Nana, you’ve got mail
(The following column appeared in the March 28 edition of the Tribune.)
Computer use, per recent studies, keeps senior’s brains working at a higher capacity. Recent studies including the study by ELSA “English Longitudinal Study of Aging” shows we can improve memory and the capacity to increase brain functions for future enhanced cognitive agility by surfing the Internet or, just as easily, by creating and checking emails. The study that was conducted started with the hypothesis ” Can Internet/Email Use Reduce Cognitive Decline?”
Per the study, besides “storing” cognitive ability (brain-based skills) for the future, digital literacy also leads to the use of more efficient cognitive networks to delay significant cognitive decline, in other words, we find new ways of maintaining the ability to getting the results we want, plus we can keep in touch with family and friends. The ability to create and format emails has an added benefit other than expanding one’s cerebral elasticity; it also allows an older generation to share with a younger generation a history rich with local and world events. The results of this study actually make common sense. Digital literacy involves more than just pressing buttons on the keyboard. Searching for what we want on the Internet involves thinking, planning and carrying out what we want to do. Evaluating what we find and sharing it in emails with others utilizes all facets of our cerebral functions. And, it’s not just computers; smart phones, tablets and laptops play a part in our digital literacy, as long as we understand how to use them and we are committed to using them often.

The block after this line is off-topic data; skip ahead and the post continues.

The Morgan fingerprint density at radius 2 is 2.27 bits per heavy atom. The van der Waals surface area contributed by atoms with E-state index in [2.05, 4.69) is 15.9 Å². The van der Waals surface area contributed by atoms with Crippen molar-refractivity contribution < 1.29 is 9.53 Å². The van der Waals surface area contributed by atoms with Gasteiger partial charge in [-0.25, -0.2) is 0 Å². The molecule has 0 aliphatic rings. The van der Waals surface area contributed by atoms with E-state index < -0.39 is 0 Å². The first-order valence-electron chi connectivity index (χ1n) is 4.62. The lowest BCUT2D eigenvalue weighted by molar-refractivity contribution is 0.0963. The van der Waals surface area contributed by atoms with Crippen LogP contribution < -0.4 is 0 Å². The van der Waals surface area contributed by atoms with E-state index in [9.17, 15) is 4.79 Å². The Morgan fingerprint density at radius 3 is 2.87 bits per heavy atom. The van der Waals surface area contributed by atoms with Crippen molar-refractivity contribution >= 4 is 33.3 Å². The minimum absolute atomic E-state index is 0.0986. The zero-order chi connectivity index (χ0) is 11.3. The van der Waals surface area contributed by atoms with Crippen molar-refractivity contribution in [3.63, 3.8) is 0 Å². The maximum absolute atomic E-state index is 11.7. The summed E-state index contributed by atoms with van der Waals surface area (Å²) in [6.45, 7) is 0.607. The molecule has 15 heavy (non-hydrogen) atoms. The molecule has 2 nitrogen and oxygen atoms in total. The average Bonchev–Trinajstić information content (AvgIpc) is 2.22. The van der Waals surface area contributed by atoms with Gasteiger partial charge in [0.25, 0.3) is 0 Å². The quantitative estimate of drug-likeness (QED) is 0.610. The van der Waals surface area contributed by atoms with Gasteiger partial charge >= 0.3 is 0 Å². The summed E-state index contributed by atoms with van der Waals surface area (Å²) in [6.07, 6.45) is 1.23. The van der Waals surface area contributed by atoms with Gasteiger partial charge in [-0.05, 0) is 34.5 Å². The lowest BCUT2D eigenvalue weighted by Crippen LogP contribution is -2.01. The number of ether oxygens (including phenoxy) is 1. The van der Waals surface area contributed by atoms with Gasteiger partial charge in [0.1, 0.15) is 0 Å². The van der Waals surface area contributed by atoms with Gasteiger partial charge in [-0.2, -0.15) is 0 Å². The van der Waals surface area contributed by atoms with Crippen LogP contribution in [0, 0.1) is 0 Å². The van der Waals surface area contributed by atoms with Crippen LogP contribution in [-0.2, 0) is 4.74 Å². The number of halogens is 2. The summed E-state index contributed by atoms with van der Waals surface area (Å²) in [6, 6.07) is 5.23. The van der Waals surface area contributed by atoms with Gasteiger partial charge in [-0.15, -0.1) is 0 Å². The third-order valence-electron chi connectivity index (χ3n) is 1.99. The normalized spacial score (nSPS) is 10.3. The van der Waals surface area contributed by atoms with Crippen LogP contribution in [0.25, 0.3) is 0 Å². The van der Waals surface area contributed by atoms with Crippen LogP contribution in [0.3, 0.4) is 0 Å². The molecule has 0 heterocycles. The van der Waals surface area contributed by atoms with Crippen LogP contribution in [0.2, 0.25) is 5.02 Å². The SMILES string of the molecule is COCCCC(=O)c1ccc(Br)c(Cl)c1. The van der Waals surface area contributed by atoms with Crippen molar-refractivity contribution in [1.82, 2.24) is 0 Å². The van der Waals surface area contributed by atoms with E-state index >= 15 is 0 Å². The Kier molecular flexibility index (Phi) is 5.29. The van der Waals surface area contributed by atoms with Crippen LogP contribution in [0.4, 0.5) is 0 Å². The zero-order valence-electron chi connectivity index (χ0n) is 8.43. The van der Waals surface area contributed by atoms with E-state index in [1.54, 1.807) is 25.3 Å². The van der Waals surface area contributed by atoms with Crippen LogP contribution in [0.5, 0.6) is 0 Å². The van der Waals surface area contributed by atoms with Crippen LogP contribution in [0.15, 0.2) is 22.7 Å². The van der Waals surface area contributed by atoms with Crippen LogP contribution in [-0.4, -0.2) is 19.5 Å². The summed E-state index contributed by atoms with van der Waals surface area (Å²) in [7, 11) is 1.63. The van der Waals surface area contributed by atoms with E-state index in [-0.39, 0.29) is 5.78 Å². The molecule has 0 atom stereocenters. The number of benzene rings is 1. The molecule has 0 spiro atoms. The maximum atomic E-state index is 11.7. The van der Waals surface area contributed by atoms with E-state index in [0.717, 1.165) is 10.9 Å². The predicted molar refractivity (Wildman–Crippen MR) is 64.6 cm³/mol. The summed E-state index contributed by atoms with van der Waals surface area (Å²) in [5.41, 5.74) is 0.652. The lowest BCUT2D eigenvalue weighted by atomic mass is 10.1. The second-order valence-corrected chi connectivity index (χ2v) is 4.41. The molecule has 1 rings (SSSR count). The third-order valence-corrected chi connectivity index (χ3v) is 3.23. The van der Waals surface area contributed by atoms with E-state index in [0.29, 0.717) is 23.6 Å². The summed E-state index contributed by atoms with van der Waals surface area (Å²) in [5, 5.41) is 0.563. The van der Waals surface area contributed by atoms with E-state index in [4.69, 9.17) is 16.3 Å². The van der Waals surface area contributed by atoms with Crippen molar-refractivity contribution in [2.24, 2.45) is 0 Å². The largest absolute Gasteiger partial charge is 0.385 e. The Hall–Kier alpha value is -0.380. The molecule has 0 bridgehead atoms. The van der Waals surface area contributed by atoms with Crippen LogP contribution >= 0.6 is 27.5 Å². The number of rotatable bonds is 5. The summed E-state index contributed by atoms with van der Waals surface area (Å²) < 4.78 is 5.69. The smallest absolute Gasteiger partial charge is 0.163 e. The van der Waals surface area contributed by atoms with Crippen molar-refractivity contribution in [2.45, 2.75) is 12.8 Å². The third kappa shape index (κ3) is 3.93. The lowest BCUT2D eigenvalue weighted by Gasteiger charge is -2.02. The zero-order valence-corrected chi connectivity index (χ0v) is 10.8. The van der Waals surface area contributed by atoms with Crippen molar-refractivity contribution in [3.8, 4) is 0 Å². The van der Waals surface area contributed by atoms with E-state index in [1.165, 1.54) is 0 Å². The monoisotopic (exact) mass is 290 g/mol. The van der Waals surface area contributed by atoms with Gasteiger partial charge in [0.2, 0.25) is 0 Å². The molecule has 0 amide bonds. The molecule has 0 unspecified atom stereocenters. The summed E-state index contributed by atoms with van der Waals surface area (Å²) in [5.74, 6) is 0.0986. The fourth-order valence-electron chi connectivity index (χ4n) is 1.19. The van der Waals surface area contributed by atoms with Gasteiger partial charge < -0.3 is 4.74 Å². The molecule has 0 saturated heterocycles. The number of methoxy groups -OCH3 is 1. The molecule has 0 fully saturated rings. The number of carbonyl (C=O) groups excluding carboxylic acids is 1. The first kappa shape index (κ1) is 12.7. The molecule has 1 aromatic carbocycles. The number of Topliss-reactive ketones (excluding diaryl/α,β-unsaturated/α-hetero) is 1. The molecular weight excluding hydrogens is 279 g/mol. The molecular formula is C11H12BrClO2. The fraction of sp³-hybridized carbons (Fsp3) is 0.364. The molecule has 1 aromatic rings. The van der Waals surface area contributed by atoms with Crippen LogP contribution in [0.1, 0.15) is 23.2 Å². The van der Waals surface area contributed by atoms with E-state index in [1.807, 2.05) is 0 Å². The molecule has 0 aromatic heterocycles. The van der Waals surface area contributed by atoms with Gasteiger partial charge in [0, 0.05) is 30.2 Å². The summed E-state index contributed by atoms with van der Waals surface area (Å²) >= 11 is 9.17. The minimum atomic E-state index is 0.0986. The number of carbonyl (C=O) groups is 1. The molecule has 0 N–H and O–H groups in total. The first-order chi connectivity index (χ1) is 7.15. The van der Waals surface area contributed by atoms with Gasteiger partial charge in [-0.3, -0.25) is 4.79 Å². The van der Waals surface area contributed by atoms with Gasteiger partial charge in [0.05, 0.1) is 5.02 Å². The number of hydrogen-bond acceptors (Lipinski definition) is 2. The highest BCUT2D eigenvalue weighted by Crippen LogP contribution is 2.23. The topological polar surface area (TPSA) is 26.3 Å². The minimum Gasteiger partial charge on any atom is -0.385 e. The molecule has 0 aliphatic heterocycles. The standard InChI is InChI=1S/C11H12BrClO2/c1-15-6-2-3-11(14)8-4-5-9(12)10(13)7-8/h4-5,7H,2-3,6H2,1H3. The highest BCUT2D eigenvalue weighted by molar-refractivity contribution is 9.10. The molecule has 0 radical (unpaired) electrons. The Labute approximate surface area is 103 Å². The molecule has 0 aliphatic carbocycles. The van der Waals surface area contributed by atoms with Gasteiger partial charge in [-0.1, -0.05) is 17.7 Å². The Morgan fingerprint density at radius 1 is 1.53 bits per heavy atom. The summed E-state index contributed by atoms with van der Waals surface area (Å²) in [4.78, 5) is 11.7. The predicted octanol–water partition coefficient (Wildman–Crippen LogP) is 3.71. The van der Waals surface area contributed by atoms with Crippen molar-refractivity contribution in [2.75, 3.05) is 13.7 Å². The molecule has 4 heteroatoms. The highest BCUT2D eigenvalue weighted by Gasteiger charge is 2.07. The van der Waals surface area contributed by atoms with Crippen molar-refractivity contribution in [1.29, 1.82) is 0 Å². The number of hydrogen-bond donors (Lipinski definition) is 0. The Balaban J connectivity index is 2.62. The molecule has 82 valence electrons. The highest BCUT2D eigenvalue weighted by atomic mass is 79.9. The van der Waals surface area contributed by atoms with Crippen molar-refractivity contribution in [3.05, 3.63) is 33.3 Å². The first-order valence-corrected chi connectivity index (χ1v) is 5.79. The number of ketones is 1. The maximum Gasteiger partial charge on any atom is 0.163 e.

The study used a large group that consisted of 6,400 adults with an age range of age 50 to 89, with annual retests, for eight years. As tests of memory, they were given 10-word lists for later recall.
The conclusion was that good health, financial status, education, and digital literacy resulted in better memory. Those who didn’t use the Internet specifically, showed declines. Current users increased their recall capability and quality of life by being active on the Internet, especially keeping an interactive correspondence via e-mail.
The good news is that over half of seniors between 65 and 74 have Internet access, in the United States. One of the operative words in the study was financial status. You have to be able to afford computer access as well as Internet access, but not everyone can afford these items, even if it is for such an important issue as our mental well-being. However, there are ways to get around this. The Heart of America Library has computers for use by all, including seniors, or if necessary rely on family and friends for access. But, whatever it takes get involved. Remember, keeping in touch with family and friends by our seniors gives your loved ones a peace of mind knowing you are well. So take the leap of becoming computer literate and set up an e-mail account to keep in touch with those you love and who love you; the mind you could be saving could be your own.
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